'The Bear': Jeremy Allen White And Ayo Edebiri On How The FX Show Reminds Us Of Food's Deep Impact On Our Society
Photo Credit: FX
Interviews , Television

'The Bear': Jeremy Allen White And Ayo Edebiri On How The FX Show Reminds Us Of Food's Deep Impact On Our Society

FX‘s The Bear takes the idea of comfort food to a whole new level. The series is a half-hour cooking drama that not only focuses on the grander effect that food has on an individual but it also on how there’s no choice but to carry on after suffering a loss.

After losing his brother to suicide, Carmen “Carmy” Berzatto (Jeremy Allen White) is left to help pick up the pieces at his family’s restaurant in Chicago following a very successful cooking career. He made a name for himself across the world as one of the best chefs to ever do it, yet it is moments like this that are a sobering reminder that even when life is going great, it can all come tumbling down at any moment. The series is a hones in on the deep connection that food has with us all, even during our most vulnerable and intimate moments.

“People have such a fascination with food and it makes sense because everybody needs food, right? That’s a part of everybody’s day,” said White in a recent interview with Shadow and Act along with co-star Ayo Edebiri. “I think what I really learned through his how food can really be used to take care of somebody and to communicate love and care.”

Although the series is centered around loss, Edebiri explains how at the same time, 'The Bear' can help people find the joy when life gets tough, in true comedic fashion.

“When you look at a lot of great comedy, it comes from a place of truth,” Edebiri expressed. “And a lot of times, great jokes come from horrible political situations, horrible personal situations, but still they find the things that are real and true and universal about that. To shine a light on things or to just give people a release. I think while this show might not be knee-slapping comedy, I think there is a lot of relief just in moments of connection and in those moments where there are so many emotions bubbling together. There are funny moments of joy when the characters just connect.”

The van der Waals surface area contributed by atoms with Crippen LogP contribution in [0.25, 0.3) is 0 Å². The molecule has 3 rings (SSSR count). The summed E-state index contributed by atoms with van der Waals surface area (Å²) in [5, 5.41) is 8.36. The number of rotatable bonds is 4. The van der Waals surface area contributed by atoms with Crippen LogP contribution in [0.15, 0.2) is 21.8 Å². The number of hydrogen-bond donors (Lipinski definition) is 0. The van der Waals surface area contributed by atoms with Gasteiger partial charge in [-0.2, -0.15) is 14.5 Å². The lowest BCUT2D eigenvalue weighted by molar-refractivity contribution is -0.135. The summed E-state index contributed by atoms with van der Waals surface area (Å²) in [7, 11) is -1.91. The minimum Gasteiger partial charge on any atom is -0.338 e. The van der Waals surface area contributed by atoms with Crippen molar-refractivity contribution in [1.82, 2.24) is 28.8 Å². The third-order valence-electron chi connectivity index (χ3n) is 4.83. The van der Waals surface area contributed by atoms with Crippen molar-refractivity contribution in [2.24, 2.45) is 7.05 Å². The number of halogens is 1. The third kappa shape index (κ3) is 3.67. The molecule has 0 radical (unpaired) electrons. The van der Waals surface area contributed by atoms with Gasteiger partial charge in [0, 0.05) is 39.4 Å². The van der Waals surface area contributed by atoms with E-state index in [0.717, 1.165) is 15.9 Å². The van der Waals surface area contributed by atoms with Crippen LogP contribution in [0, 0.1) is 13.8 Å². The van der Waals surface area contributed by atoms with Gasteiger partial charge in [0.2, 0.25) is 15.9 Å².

Additionally, when working with a kitchen crew, various personalities soon become one big family.

It’s a testament to how as one grows older, the dynamics of family change and if one is lucky, they can begin to connect with their chosen family even if they aren’t related by blood. Beyond just what fans on the camera see, White explains how the cast and crew of The Bear alone was one big family in real-life too.

“I just felt really lucky. I was on a show for like 11 years before The Bear and that group really became my family. I was so young when I started and we’ve all had kids and it was such a beautiful thing,” he recalled. “And I was really afraid that I wasn’t gonna find anything quite like that again, but I feel really lucky with this group and this case because it was so easy. I felt like everybody was on the same page, everybody’s putting the same amount of effort and love into the work.”

Overall, like art imitating life, the series is filled with people trying to make it through life while acknowledging the cards they've been dealt.

The Bear is a show about people trying to make a place the best version and doing that while trying to sometimes be the best version of themselves, sometimes the worst versions of themselves,” Edebiri added.

All episodes of FX’s The Bear are now streaming on Hulu.

Watch the full interview below:

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